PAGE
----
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First off today, Jem Aswad and Gene Maddaus at Variety reports that Radiohead’s publisher, Warner/Chappell Music, has denied previous claims that it or the band have filed a lawsuit against musician Lana Del Ray saying that the two sides simply in communication on the issue.
That particular issue is Del Ray’s recent song Get Free, which Warner and the band feel is extremely close to Radiohead’s 1993 song Creep. Del Ray had previously claimed that Radiohead had filed a lawsuit against her despite the fact that she had offered a settlement of 40% of the royalties for the song. However, Del Ray claimed that Radiohead would not settle for anything less than 100%.
However, Warner/Chappell is now denying that saying that they are in contact with Del Ray’s representatives and are seeking that they are seeking a songwriter credit for all of the artists who wrote Creep. “To set the record straight,” their statement read, “no lawsuit has been issued and Radiohead have not said they ‘will only accept 100%’ of the publishing of Get Free.”
Next up today, Ernesto at Torrentfreak writes that a federal court in Florida signed off on a default judgment against a dozen suspected pirate sites and, in doing so, has granted the rightsholder the ad revenues from those sites.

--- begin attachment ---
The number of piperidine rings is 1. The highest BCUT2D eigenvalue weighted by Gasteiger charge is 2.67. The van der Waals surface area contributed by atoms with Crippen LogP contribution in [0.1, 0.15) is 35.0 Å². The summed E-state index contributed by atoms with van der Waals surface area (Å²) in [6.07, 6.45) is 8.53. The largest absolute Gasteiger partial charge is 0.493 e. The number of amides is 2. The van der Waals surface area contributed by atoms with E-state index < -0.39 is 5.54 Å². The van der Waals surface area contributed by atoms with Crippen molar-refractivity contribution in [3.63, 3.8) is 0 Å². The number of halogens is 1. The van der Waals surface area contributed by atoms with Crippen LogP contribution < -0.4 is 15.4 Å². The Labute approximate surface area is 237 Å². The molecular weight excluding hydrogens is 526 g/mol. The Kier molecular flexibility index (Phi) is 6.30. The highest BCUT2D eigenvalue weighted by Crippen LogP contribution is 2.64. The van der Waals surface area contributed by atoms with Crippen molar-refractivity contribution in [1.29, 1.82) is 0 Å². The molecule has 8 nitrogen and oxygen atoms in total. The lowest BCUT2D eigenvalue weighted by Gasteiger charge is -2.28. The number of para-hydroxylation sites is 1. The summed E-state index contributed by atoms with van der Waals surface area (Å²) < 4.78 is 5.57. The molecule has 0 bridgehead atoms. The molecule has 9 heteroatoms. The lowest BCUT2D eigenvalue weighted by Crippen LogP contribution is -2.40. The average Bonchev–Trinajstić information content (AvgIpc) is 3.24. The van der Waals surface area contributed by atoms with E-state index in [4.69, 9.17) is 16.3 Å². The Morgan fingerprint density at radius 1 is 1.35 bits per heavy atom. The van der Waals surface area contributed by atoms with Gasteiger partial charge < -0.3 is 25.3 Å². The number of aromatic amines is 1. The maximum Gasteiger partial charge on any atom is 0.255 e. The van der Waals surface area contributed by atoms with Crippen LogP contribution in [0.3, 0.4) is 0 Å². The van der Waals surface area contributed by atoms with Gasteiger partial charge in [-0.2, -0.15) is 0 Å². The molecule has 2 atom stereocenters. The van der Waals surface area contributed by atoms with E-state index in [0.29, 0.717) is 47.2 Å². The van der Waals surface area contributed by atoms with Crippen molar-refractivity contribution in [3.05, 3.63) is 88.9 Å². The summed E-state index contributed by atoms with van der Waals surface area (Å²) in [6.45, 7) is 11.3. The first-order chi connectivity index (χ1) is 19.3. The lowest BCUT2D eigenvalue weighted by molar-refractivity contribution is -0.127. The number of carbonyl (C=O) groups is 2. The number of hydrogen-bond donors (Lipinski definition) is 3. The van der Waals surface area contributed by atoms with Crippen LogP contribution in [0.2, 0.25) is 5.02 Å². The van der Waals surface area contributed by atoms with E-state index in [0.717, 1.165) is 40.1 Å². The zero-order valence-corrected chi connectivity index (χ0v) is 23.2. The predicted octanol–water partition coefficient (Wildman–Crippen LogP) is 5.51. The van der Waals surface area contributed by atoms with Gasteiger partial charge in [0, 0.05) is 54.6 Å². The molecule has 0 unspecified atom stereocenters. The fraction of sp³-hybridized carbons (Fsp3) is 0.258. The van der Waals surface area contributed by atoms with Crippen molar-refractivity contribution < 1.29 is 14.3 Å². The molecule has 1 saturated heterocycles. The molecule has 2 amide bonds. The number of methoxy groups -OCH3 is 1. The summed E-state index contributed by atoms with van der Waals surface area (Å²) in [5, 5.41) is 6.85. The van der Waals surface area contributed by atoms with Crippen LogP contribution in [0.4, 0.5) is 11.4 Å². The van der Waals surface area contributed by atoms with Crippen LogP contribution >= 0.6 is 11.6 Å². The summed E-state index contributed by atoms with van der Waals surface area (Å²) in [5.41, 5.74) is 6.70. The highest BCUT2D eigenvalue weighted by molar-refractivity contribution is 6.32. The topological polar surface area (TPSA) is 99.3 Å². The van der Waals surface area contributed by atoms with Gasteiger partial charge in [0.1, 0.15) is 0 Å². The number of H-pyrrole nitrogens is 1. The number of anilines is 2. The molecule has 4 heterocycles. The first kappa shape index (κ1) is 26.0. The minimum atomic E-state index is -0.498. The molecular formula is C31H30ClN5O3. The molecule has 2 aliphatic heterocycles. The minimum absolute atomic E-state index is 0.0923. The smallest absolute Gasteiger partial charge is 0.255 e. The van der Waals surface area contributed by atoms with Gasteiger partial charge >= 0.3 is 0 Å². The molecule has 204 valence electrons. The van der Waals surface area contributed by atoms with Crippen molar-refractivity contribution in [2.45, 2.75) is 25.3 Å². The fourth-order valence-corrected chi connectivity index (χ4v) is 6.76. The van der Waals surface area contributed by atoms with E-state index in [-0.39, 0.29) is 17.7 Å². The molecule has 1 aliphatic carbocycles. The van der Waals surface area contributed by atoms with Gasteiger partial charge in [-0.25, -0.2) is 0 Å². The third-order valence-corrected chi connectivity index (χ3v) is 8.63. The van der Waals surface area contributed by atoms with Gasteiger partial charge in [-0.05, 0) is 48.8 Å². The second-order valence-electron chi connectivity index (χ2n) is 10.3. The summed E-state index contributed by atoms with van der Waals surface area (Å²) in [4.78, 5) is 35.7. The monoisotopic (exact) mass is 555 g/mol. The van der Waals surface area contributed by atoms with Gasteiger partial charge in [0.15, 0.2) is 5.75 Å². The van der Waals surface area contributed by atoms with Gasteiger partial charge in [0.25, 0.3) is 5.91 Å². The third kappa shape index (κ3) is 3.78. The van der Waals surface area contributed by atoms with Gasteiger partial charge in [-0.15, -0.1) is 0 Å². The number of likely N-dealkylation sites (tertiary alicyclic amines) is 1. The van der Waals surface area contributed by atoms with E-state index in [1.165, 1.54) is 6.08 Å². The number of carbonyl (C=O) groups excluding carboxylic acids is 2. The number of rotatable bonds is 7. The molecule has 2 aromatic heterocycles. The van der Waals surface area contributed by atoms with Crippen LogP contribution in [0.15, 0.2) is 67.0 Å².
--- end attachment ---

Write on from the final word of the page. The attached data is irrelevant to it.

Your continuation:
The lawsuit was filed by Philippine entertainment company ABS-CBN. It sought action against 12 smaller pirate sites, none of whom responded to the lawsuit. The judge in the case issued a default judgment in favor of ABS-CBN and, in doing so, granted the company both monetary damages and injunctive relief.
While much of that injunctive relief is fairly typical, asking domain registrars and hosts to cease working with the site (most of those requests will be ignored as they are out of the court’s jurisdiction) what was unusual is that the court has ordered advertising partners to surrender any held revenue to ABS-CBN and cease working with the sites. It is unclear how many of those companies will comply and how much revenue ABS-CBN will receive from this.
3: Row Breaks Out Over Doctor Who Christmas Episode After BBC Used Relative of Classic Character Without Permission
Finally today, Mark Jefferies and Nicola Methven at The Mirror report that the recent Doctor Who Christmas special has caused a copyright controversy as the rightsholders to one of the series’ classic characters is claiming it infringed their work.
The episode featured a character that turned out to be the grandfather to Brigadier Alistair Lethbridge-Stewart, a recurring character in the show during the 70s and 80s. However, the estate of one of Lethbridge-Stewart’s creators says that the show never sought their permission for the tie in and are accusing the episode of creating a derivative work.
The BBC, which made the episode, says that the claim is without foundation. However, the estate is considering legal action.
That’s it for the three count today. We will be back tomorrow with three more copyright links. If you have a link that you want to suggest a link for the column or have any proposals to make it better. Feel free to leave a comment or send me an email. I hope to hear from you.